To be sure, carrying a man on a pallet is not a simple undertaking. The four friends had to look out for obstacles on the road as they walked along. Meanwhile, from time to time, it’s safe to assume the paralytic man changed positions because he was uncomfortable or he wanted to look and see where he was going from a new perspective. And every time the man on the pallet shifted his weight, the four friends had to stop and adjust their balance before they started walking again. It’s not easy to get people to Jesus…
Fortunately those four friends didn’t give up. They are to be commended for their patience and their tenacity. When all was said and done, however, the four friends were also a little tardy. They would have been on time to get to Jesus if they were going by themselves. Yet by taking the paralytic on their shoulders, they wound up running late.
I don’t know about you, but if I heard Jesus was coming to town I’d want to get there early enough to be in the front row. I’d want the best seats in the house to hear Jesus preach. I’d take off my jacket and my hat and a newspaper and I’d lay them out next to me so I could try to save a whole row. Then maybe if Jesus was planning to do any healing, I’d be among the first in line.
On the other hand, the moral of this story is a lot like the moral of this church and other churches. I know some of you might disagree with me, invested as we are in the pews where we sit every Sunday, but it doesn’t really matter where you sit in the sanctuary. It doesn’t matter who sees you here or where you are in relation to the pulpit or the communion table. What really matters is who sits in church and who sees Jesus in church because of you…
By the time the four friends arrived bearing the man on the pallet, the house was at full capacity, well beyond standing room only. A crowd so big it would have drawn a visit from the local fire marshal. Which had to have been disappointing for the four friends. With all good intentions, they missed out on a spot. Sometimes it feels like no good deed goes unpunished…
Still, faith makes a way. Faith tells us that all things are possible. Faith assured those four men there had to be a way to get the paralytic to Jesus. So they tried the front door with no luck. Then the back door and the stairs. Until it hit them. Look up. That’s a good idea, generally speaking. When things are going wrong and doors seem to be shutting and hope is in short supply, sometimes you have to look up.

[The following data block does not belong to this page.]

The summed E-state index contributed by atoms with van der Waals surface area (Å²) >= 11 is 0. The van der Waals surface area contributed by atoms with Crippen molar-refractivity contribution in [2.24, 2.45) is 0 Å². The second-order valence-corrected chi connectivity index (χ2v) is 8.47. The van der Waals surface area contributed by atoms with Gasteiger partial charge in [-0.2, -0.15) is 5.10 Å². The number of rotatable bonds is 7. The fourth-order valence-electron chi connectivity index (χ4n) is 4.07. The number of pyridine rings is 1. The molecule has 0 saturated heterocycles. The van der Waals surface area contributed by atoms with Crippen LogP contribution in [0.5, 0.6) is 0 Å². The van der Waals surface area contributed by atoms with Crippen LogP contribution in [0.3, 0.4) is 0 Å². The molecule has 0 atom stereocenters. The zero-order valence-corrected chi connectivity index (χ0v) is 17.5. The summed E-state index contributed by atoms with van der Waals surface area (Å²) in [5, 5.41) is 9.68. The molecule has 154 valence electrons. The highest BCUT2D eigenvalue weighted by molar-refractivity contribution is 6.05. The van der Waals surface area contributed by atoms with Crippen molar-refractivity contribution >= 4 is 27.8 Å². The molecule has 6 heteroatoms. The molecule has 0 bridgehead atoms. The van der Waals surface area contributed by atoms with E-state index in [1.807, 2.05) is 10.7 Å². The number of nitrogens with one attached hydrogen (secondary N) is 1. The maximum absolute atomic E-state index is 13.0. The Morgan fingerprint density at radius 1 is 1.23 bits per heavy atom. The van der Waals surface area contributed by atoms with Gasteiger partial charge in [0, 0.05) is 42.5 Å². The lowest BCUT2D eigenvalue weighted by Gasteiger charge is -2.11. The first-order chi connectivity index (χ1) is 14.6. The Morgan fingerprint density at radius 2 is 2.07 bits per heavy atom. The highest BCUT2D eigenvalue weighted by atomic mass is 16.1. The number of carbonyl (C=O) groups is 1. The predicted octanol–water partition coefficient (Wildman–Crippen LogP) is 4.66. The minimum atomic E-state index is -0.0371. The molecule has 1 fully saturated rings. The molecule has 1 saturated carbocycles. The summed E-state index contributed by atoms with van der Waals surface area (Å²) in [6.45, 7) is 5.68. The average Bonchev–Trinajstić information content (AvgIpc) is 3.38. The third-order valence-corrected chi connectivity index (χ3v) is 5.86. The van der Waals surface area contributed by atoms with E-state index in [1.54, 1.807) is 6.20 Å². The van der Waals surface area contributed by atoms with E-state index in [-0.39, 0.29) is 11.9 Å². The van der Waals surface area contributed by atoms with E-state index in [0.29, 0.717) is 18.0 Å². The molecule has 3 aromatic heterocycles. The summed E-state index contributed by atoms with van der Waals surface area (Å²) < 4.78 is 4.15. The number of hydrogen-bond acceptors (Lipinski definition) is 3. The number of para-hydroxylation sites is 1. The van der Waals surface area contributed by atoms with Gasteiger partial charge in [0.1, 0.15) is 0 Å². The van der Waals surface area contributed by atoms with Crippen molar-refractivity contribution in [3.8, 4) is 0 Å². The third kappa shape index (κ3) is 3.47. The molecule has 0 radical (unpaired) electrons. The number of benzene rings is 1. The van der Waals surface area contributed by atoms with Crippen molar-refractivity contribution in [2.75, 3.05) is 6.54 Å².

When Jesus eventually looked up over his head, however, the whole scene in the story morphed from the ingenious to the comical. I wonder what Jesus was thinking when he heard the sound of the plaster cracking over his head. When he heard someone jostling the bricks and the mortar. Finally when he heard the grunting sounds of those four men as they labored to lower the paralytic slowly down to the floor in front of Jesus.
The moment he realized what was going on though, Jesus was moved by the commitment and the compassion of the four friends. Jesus watched them together overcame obstacles, setting aside their own egos and concerns, so they could deliver their friend face to face. In the end, Jesus witnessed the immense efforts of the four friends and their faith spurred Jesus to heal the paralytic.
Those four men literally and figuratively carried the day. And just like God used the faith of the four men to bring the paralytic to Jesus, so God wants us to look around our world. To see those who are paralyzed. To notice the ones who are broken and suffering. To reach out to brothers and sisters who are hungry and abused and imprisoned. To seek out the lost and the lonely.
God wants to use you and me to lift people up until they get to Jesus. Knowing full well that sometimes people can’t do it on their own. Knowing full well because we’ve been there ourselves. Sometimes a person needs others to step up and carry them until they find the healing and the hope and the new life Jesus promises. And they can walk on their own once more.
Friends what we’re talking about is so much a part of who we are and what we do as Christian people of faith. We lift one another up in order to get to Jesus. And in doing so, we lift God up in the process.
So I leave you with this thought. Who will make their way to Jesus on account of your faith? Amen.